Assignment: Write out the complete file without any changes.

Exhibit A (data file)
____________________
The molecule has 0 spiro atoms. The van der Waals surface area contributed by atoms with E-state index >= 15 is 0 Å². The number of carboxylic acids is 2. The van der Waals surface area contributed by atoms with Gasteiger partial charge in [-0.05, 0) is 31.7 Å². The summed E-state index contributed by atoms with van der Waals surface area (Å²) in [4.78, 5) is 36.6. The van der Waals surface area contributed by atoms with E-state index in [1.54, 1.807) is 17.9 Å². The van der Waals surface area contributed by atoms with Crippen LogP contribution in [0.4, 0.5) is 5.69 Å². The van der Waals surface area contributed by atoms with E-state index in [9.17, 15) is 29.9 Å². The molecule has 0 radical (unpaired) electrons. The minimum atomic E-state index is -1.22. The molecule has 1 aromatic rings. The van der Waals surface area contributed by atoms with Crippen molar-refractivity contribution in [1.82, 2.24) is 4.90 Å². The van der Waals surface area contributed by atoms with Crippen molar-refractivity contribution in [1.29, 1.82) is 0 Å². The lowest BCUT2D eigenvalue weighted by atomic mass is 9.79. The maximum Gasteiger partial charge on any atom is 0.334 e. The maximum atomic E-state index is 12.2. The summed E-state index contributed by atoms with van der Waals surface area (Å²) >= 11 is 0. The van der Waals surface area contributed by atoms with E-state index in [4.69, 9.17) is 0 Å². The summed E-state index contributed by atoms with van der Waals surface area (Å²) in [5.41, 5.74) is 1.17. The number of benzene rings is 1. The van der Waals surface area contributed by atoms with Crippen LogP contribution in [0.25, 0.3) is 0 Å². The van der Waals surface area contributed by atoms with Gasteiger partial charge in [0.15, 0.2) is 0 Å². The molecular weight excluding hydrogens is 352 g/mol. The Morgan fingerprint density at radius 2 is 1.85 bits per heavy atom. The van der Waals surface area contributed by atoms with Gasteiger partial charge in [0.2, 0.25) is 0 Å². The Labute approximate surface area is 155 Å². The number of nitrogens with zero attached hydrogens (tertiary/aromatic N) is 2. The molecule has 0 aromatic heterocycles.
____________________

The molecule has 0 spiro atoms. The van der Waals surface area contributed by atoms with E-state index >= 15 is 0 Å². The number of carboxylic acids is 2. The van der Waals surface area contributed by atoms with Gasteiger partial charge in [-0.05, 0) is 31.7 Å². The summed E-state index contributed by atoms with van der Waals surface area (Å²) in [4.78, 5) is 36.6. The van der Waals surface area contributed by atoms with E-state index in [1.54, 1.807) is 17.9 Å². The van der Waals surface area contributed by atoms with Crippen LogP contribution in [0.4, 0.5) is 5.69 Å². The van der Waals surface area contributed by atoms with E-state index in [9.17, 15) is 29.9 Å². The molecule has 0 radical (unpaired) electrons. The minimum atomic E-state index is -1.22. The molecule has 1 aromatic rings. The van der Waals surface area contributed by atoms with Crippen molar-refractivity contribution in [1.82, 2.24) is 4.90 Å². The van der Waals surface area contributed by atoms with Crippen molar-refractivity contribution in [1.29, 1.82) is 0 Å². The lowest BCUT2D eigenvalue weighted by atomic mass is 9.79. The maximum Gasteiger partial charge on any atom is 0.334 e. The maximum atomic E-state index is 12.2. The summed E-state index contributed by atoms with van der Waals surface area (Å²) >= 11 is 0. The van der Waals surface area contributed by atoms with E-state index in [4.69, 9.17) is 0 Å². The summed E-state index contributed by atoms with van der Waals surface area (Å²) in [5.41, 5.74) is 1.17. The number of benzene rings is 1. The van der Waals surface area contributed by atoms with Crippen LogP contribution in [0.25, 0.3) is 0 Å². The van der Waals surface area contributed by atoms with Gasteiger partial charge in [0.15, 0.2) is 0 Å². The molecular weight excluding hydrogens is 352 g/mol. The Morgan fingerprint density at radius 2 is 1.85 bits per heavy atom. The van der Waals surface area contributed by atoms with Gasteiger partial charge in [0.2, 0.25) is 0 Å². The Labute approximate surface area is 155 Å². The number of nitrogens with zero attached hydrogens (tertiary/aromatic N) is 2. The molecule has 0 aromatic heterocycles.